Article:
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Republican Party


from the GNU version of the Collaborative International Dictionary of English

  • adj. One of the existing great parties. It was organized in 1856 by a combination of voters from other parties for the purpose of opposing the extension of slavery, and in 1860 it elected Abraham Lincoln president.

from WordNet 3.0 Copyright 2006 by Princeton University. All rights reserved.

  • n. the younger of two major political parties in the United States; GOP is an acronym for grand old party


Sorry, no etymologies found.


  • As long as the term Republican Party exists, we can at least hope that it returns to a more moderate and conservative path, that the party of Nelson Rockefeller and Barry Goldwater will reemerge. News

  • He referred to the Republican Party's goal of $100 billion in spending cuts for the rest of the 2011 fiscal year.

    Failed Spending Votes May Pave Way for Deal, Says Lew

  • The Republican Party, in other words, is no longer a party of elderly white men.

    How the GOP Can Win Young Voters

  • When we come back Sam Tanenhaus on his new book, pronouncing conservatism dead as in kaput, toast, six feet under and which magazines is he calling Republican Party mouthpieces?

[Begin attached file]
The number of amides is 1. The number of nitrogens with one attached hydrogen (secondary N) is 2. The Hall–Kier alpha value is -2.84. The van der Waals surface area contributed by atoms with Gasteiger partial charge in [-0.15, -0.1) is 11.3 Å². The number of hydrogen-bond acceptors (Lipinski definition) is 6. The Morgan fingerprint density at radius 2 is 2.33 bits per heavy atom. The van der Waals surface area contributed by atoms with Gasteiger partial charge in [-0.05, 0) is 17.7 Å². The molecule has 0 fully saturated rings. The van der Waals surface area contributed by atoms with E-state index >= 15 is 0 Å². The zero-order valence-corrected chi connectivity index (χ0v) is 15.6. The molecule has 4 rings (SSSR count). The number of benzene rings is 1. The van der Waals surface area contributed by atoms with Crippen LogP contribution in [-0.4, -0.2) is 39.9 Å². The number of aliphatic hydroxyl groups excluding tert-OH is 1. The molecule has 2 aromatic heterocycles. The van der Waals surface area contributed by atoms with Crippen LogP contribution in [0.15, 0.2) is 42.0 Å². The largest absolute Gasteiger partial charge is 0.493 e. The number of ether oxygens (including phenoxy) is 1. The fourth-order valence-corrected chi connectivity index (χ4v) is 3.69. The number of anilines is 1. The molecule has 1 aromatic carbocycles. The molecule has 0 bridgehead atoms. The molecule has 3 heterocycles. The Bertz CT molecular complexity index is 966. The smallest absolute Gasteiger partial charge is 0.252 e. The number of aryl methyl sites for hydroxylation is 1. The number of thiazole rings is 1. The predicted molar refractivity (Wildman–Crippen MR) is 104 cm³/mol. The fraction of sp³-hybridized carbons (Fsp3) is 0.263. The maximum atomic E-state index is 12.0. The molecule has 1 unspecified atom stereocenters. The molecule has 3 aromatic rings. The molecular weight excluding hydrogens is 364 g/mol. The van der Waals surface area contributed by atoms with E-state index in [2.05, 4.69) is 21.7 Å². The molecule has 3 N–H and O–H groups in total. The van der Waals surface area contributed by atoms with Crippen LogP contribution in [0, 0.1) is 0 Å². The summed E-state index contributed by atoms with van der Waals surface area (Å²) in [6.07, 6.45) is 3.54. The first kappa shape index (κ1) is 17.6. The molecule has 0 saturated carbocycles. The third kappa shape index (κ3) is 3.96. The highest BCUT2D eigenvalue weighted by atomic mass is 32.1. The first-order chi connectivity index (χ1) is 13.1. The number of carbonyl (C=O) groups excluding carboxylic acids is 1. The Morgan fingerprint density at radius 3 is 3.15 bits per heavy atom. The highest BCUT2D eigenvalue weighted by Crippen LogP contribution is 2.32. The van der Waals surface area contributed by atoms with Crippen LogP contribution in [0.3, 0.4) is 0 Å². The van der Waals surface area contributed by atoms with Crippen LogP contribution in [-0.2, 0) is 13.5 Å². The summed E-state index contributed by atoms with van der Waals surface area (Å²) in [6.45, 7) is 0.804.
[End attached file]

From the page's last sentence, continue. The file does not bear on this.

CNN Transcript Sep 13, 2009

  • The malefactors of great wealth are always hovering over the zombified mass of lies and resentments and prejudices that we call the Republican Party, waiting to breathe a simulacrum of life into it.

    Mercury Rising 鳯女

  • You may wonder why I call the Republican Party the Repuglican Party.

    Politics Plus

  • McCain's effort exposes a critical problem in the broader and longer term Republican Party strategy.

    MND: Your Daily Dose of Counter-Theory

  • Simple Jack, change the name Republican Party to Democratic Party.

    Cafferty File

  • He called the Republican Party's strategy to try to block a public vote on his plans "unconscionable," noting the irony of Republican efforts to block democracy as pro-democracy protesters in Egypt and Tunisia fire the world's imagination.

    William Bradley: Jerry Brown 2.0: How's It Going?

  • The great risk in all this is not to President Obama's Constitutional eligibility for the Office, but to the Republican Party, which is being made to look racist, irresponsible and loony by those of its candidates and supporters who persist in their 'birther' delusions.

    Pat Choate: Getting Past the 'Birther' Myth


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